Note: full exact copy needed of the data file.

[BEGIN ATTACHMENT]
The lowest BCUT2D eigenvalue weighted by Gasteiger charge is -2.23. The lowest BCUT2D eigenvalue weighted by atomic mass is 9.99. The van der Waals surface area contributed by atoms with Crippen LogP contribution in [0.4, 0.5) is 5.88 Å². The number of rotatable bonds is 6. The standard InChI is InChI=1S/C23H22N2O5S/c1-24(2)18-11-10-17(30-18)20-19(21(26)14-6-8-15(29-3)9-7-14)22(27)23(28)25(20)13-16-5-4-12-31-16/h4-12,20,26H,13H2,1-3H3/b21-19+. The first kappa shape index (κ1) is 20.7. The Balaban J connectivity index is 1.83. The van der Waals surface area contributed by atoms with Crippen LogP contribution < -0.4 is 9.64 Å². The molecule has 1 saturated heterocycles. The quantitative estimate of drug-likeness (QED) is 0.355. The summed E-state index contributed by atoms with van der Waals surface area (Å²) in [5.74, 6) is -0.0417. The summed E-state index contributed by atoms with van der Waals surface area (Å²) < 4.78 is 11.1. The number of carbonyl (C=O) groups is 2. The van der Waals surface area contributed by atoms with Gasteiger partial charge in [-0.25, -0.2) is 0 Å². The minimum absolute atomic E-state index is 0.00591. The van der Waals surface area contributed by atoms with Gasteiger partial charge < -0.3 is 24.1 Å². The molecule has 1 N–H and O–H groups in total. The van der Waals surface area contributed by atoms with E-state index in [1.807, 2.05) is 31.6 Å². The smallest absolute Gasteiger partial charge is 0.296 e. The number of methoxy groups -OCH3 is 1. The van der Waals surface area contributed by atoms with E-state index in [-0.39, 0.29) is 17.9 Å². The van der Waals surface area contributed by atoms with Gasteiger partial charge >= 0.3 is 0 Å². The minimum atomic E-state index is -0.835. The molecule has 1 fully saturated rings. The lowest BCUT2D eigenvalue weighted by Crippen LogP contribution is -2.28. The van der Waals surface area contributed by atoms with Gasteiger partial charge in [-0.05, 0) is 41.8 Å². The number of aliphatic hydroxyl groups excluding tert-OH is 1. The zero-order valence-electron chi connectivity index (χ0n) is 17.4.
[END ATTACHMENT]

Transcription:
The lowest BCUT2D eigenvalue weighted by Gasteiger charge is -2.23. The lowest BCUT2D eigenvalue weighted by atomic mass is 9.99. The van der Waals surface area contributed by atoms with Crippen LogP contribution in [0.4, 0.5) is 5.88 Å². The number of rotatable bonds is 6. The standard InChI is InChI=1S/C23H22N2O5S/c1-24(2)18-11-10-17(30-18)20-19(21(26)14-6-8-15(29-3)9-7-14)22(27)23(28)25(20)13-16-5-4-12-31-16/h4-12,20,26H,13H2,1-3H3/b21-19+. The first kappa shape index (κ1) is 20.7. The Balaban J connectivity index is 1.83. The van der Waals surface area contributed by atoms with Crippen LogP contribution < -0.4 is 9.64 Å². The molecule has 1 saturated heterocycles. The quantitative estimate of drug-likeness (QED) is 0.355. The summed E-state index contributed by atoms with van der Waals surface area (Å²) in [5.74, 6) is -0.0417. The summed E-state index contributed by atoms with van der Waals surface area (Å²) < 4.78 is 11.1. The number of carbonyl (C=O) groups is 2. The van der Waals surface area contributed by atoms with Gasteiger partial charge in [-0.25, -0.2) is 0 Å². The minimum absolute atomic E-state index is 0.00591. The van der Waals surface area contributed by atoms with Gasteiger partial charge < -0.3 is 24.1 Å². The molecule has 1 N–H and O–H groups in total. The van der Waals surface area contributed by atoms with E-state index in [1.807, 2.05) is 31.6 Å². The smallest absolute Gasteiger partial charge is 0.296 e. The number of methoxy groups -OCH3 is 1. The van der Waals surface area contributed by atoms with E-state index in [-0.39, 0.29) is 17.9 Å². The van der Waals surface area contributed by atoms with Gasteiger partial charge >= 0.3 is 0 Å². The minimum atomic E-state index is -0.835. The molecule has 1 fully saturated rings. The lowest BCUT2D eigenvalue weighted by Crippen LogP contribution is -2.28. The van der Waals surface area contributed by atoms with Gasteiger partial charge in [-0.05, 0) is 41.8 Å². The number of aliphatic hydroxyl groups excluding tert-OH is 1. The zero-order valence-electron chi connectivity index (χ0n) is 17.4.